In the past, what has helped me is thinking about the things I would be losing / giving up, like dancing which I love and have worked so hard to keep through the tough times in ED. What if it didnt work and I damaged myself beyond repair . I would be far worse off than I am now. Other things like I would be abandoning my animals, who would look after them?? It all came down to my passions, asking myself what motivates me to go on? Personally thoughts of what it would do to my family never really came up which sounds selfish and IS but I think suicide itself is in a sense a selfish act and you have to be selfish to do it and I think selfish to get out of it.
Knowing 3 people in recent years who have died from suicide I have seen it from the other side of the coin and seen the devastation it leaves behind. All the unanswered questions and blame that comes up. The not knowing. I think that is really something to think about if in that frame of mind , the amount of people who would be affected , family , friends, friends of friends its amazing how many..the list goes on. People that deep down you wouldn't want to do that to.
People don't understand the torment that goes through someones minds in that moment and unfortunately some people are unable to convince themselves that things will get better. They are the ones who need help before getting to that stage but you can never really know what goes on inside someones head unless they actually tell you.
Having gone through these intense feelings but coming out the other side I think it is very important to remember that these feelings can pass and will . My advice to anyone concerned about a loved one or someone you know if you think they might be contemplating suicide and you want to help then just give them some hope and reassurance.. To look at the bigger picture, find the things that are good in their life, things to look forward to or dream about.. Reading inspiring stories of people who have been there can spark a bit of hope. Hope can make all the difference because at the end of the day it is what saves lives.And reassurance that they are never on their own. Let them know if they just wait and play for time, these feelings will pass. Things do get better. There are so many people who are living proof of that. Everyone deserves to be happy.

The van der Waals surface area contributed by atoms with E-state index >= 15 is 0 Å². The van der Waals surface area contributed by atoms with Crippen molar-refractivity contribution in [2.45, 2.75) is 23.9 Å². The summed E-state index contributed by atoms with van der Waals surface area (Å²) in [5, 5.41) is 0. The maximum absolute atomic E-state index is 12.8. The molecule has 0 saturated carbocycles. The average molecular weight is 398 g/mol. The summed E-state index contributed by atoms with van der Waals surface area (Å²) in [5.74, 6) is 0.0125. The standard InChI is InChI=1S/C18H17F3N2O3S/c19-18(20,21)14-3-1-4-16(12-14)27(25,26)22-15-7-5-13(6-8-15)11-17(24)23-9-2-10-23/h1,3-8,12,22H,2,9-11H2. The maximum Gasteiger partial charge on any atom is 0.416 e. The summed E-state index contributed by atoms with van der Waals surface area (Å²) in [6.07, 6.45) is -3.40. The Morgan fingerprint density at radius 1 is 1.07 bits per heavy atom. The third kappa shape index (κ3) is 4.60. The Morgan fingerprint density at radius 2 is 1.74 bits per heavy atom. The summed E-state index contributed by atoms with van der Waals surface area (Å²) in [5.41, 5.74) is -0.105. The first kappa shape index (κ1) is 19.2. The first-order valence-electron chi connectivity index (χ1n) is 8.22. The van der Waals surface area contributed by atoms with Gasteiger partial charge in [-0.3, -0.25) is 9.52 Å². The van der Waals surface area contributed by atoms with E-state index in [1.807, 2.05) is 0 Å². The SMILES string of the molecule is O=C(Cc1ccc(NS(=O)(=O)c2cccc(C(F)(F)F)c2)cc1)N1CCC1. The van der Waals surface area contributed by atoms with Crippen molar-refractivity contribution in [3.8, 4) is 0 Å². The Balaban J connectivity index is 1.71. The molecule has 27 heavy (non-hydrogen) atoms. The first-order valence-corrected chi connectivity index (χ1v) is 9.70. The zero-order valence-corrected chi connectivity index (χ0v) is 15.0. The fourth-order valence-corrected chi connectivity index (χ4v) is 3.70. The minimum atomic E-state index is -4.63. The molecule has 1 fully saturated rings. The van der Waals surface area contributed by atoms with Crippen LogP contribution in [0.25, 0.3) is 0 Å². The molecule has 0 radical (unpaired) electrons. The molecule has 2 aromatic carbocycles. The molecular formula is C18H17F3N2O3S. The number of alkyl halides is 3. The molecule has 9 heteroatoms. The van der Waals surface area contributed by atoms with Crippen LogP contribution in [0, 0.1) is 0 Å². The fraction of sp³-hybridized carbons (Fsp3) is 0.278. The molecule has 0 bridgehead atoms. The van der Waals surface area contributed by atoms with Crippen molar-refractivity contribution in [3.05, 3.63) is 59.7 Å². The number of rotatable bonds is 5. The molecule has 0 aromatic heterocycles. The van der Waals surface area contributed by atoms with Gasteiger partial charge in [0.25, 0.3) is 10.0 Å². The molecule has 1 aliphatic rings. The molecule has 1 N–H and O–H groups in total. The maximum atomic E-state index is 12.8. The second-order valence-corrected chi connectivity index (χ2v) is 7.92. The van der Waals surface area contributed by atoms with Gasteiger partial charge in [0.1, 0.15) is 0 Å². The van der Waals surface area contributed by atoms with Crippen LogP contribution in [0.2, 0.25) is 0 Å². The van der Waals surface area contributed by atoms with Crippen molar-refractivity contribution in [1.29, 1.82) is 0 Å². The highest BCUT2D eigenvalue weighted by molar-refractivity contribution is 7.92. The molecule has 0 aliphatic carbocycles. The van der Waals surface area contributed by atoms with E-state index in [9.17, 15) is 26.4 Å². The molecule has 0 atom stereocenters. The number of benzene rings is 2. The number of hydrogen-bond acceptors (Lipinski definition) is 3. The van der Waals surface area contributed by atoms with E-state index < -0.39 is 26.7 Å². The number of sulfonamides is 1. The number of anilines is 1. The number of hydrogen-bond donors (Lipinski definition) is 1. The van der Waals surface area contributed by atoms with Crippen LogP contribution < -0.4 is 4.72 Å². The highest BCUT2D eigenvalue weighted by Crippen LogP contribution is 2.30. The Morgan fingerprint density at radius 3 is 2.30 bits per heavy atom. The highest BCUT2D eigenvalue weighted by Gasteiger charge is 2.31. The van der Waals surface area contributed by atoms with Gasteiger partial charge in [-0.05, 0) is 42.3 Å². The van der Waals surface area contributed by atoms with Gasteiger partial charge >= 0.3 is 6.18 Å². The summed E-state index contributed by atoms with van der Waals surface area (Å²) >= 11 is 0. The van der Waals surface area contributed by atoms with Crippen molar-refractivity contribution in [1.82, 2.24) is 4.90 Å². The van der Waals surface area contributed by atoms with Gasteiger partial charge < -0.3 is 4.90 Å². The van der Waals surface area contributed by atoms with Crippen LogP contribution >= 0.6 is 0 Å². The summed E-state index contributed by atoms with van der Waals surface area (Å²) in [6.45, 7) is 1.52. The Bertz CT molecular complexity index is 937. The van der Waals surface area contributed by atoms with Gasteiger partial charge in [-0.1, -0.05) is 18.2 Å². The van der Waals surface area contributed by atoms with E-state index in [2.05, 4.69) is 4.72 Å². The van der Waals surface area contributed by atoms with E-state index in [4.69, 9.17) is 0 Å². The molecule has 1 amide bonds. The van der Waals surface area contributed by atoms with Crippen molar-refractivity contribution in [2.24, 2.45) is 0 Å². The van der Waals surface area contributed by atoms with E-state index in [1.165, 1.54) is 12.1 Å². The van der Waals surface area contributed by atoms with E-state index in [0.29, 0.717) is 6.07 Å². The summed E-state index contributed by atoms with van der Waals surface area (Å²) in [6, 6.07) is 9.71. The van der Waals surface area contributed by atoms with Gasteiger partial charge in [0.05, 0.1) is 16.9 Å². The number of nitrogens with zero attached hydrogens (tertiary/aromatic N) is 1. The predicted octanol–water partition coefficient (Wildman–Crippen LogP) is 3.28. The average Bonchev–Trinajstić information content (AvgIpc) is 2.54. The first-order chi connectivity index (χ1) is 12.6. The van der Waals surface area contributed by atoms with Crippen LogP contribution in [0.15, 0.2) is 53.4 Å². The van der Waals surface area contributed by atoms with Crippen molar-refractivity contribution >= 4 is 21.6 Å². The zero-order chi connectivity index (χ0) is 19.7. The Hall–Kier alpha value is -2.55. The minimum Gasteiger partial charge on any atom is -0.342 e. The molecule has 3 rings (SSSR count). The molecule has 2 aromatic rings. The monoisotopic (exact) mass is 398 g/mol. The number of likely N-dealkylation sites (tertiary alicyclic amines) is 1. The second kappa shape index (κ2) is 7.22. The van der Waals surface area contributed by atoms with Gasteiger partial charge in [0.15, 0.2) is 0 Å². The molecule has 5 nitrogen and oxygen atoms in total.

To quote from the film The Best Exotic Marigold Hotel - 'Everything will be OK in the end. If it is not OK , it is not yet the end' :)
Thanks for reading
This powerful contribution was written by the lovely P. Her words are all-encompassing, having experienced suicide from both sides of the coin. Her insight is invaluable and we greatly appreciate her inspiring and helpful post. This post conveys how suicidal thoughts are not individual to depression. There is a dangerous misconception that only those with depression can be suicidal. This is not the case - the thoughts may invade any person's mind. It is important to be aware of this and not be blind to it simply because your loved one doesn't have depression.
As she points out, the feelings of desperation will past. The moment is only temporary, things will move on and things will improve. You can be strong enough to pull yourself out of the misery and move forward, you do have the strength. As P suggests, think about what you're passionate about in life - your hobbies, interests, passions, good news, family, friends, anything that you like spending time doing or thinking about. They are what life is about - they are what fuels the desire for living. If you do one thing today, write a list of all of your passions and focus your energy on connecting with one of them this week. You will surprise yourself how uplifting they can be.
Take care and enjoy,
Dare to Life SOS